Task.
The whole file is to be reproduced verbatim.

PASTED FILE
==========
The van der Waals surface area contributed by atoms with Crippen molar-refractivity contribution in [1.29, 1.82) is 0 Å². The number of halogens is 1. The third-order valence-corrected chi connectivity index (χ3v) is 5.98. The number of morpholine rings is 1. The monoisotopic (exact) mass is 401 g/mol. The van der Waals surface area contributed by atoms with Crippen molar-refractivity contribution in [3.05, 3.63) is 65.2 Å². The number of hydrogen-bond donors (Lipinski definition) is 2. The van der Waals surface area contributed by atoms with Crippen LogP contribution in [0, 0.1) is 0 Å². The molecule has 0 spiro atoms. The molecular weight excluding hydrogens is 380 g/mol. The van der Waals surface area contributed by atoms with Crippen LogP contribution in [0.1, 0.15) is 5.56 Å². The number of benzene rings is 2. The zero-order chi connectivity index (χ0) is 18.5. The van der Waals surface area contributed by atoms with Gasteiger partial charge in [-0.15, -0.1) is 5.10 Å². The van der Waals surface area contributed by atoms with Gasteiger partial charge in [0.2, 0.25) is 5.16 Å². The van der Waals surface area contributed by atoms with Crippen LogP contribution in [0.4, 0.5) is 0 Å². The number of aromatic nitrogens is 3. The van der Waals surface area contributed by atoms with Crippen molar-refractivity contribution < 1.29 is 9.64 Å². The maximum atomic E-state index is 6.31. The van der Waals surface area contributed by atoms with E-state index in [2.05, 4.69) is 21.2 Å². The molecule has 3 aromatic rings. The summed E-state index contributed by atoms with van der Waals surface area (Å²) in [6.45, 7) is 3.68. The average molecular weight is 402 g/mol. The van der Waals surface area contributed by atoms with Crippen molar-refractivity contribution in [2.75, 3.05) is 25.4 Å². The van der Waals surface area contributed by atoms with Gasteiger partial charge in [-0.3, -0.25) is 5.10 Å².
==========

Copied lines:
The van der Waals surface area contributed by atoms with Crippen molar-refractivity contribution in [1.29, 1.82) is 0 Å². The number of halogens is 1. The third-order valence-corrected chi connectivity index (χ3v) is 5.98. The number of morpholine rings is 1. The monoisotopic (exact) mass is 401 g/mol. The van der Waals surface area contributed by atoms with Crippen molar-refractivity contribution in [3.05, 3.63) is 65.2 Å². The number of hydrogen-bond donors (Lipinski definition) is 2. The van der Waals surface area contributed by atoms with Crippen LogP contribution in [0, 0.1) is 0 Å². The molecule has 0 spiro atoms. The molecular weight excluding hydrogens is 380 g/mol. The van der Waals surface area contributed by atoms with Crippen LogP contribution in [0.1, 0.15) is 5.56 Å². The number of benzene rings is 2. The zero-order chi connectivity index (χ0) is 18.5. The van der Waals surface area contributed by atoms with Gasteiger partial charge in [-0.15, -0.1) is 5.10 Å². The van der Waals surface area contributed by atoms with Gasteiger partial charge in [0.2, 0.25) is 5.16 Å². The van der Waals surface area contributed by atoms with Crippen LogP contribution in [0.4, 0.5) is 0 Å². The number of aromatic nitrogens is 3. The van der Waals surface area contributed by atoms with Crippen molar-refractivity contribution < 1.29 is 9.64 Å². The maximum atomic E-state index is 6.31. The van der Waals surface area contributed by atoms with E-state index in [2.05, 4.69) is 21.2 Å². The molecule has 3 aromatic rings. The summed E-state index contributed by atoms with van der Waals surface area (Å²) in [6.45, 7) is 3.68. The average molecular weight is 402 g/mol. The van der Waals surface area contributed by atoms with Crippen molar-refractivity contribution in [2.75, 3.05) is 25.4 Å². The van der Waals surface area contributed by atoms with Gasteiger partial charge in [-0.3, -0.25) is 5.10 Å².